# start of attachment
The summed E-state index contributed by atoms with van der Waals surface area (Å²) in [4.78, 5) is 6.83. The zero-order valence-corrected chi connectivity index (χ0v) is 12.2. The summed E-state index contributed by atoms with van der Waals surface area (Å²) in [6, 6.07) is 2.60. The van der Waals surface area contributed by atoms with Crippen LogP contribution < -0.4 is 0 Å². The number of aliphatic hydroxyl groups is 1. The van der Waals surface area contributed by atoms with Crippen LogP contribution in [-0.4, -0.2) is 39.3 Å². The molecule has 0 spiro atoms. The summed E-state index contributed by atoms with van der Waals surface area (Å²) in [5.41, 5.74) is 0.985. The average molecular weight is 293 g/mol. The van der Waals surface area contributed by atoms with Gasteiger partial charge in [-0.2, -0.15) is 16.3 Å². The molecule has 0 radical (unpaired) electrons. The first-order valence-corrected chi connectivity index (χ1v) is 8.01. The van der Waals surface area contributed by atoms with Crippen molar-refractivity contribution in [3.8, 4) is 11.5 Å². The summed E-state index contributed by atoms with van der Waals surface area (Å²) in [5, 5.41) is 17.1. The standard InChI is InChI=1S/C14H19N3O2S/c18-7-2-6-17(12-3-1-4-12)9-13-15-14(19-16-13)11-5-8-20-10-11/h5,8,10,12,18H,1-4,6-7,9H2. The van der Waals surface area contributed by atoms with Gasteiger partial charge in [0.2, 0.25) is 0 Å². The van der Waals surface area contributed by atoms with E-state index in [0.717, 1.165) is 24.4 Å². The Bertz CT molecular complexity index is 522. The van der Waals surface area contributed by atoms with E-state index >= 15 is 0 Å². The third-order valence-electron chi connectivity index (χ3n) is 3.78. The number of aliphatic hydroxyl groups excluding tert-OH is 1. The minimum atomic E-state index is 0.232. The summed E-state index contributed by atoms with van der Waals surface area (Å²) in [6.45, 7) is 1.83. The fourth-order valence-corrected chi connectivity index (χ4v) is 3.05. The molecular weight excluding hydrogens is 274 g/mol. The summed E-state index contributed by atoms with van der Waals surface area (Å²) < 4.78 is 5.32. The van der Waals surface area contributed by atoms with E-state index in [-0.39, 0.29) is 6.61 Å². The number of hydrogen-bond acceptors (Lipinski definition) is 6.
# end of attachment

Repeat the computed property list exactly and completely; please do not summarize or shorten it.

The summed E-state index contributed by atoms with van der Waals surface area (Å²) in [4.78, 5) is 6.83. The zero-order valence-corrected chi connectivity index (χ0v) is 12.2. The summed E-state index contributed by atoms with van der Waals surface area (Å²) in [6, 6.07) is 2.60. The van der Waals surface area contributed by atoms with Crippen LogP contribution < -0.4 is 0 Å². The number of aliphatic hydroxyl groups is 1. The van der Waals surface area contributed by atoms with Crippen LogP contribution in [-0.4, -0.2) is 39.3 Å². The molecule has 0 spiro atoms. The summed E-state index contributed by atoms with van der Waals surface area (Å²) in [5.41, 5.74) is 0.985. The average molecular weight is 293 g/mol. The van der Waals surface area contributed by atoms with Gasteiger partial charge in [-0.2, -0.15) is 16.3 Å². The molecule has 0 radical (unpaired) electrons. The first-order valence-corrected chi connectivity index (χ1v) is 8.01. The van der Waals surface area contributed by atoms with Crippen molar-refractivity contribution in [3.8, 4) is 11.5 Å². The summed E-state index contributed by atoms with van der Waals surface area (Å²) in [5, 5.41) is 17.1. The standard InChI is InChI=1S/C14H19N3O2S/c18-7-2-6-17(12-3-1-4-12)9-13-15-14(19-16-13)11-5-8-20-10-11/h5,8,10,12,18H,1-4,6-7,9H2. The van der Waals surface area contributed by atoms with Gasteiger partial charge in [0.2, 0.25) is 0 Å². The van der Waals surface area contributed by atoms with E-state index in [0.717, 1.165) is 24.4 Å². The Bertz CT molecular complexity index is 522. The van der Waals surface area contributed by atoms with E-state index >= 15 is 0 Å². The third-order valence-electron chi connectivity index (χ3n) is 3.78. The number of aliphatic hydroxyl groups excluding tert-OH is 1. The minimum atomic E-state index is 0.232. The summed E-state index contributed by atoms with van der Waals surface area (Å²) in [6.45, 7) is 1.83. The fourth-order valence-corrected chi connectivity index (χ4v) is 3.05. The molecular weight excluding hydrogens is 274 g/mol. The summed E-state index contributed by atoms with van der Waals surface area (Å²) < 4.78 is 5.32. The van der Waals surface area contributed by atoms with E-state index in [-0.39, 0.29) is 6.61 Å². The number of hydrogen-bond acceptors (Lipinski definition) is 6.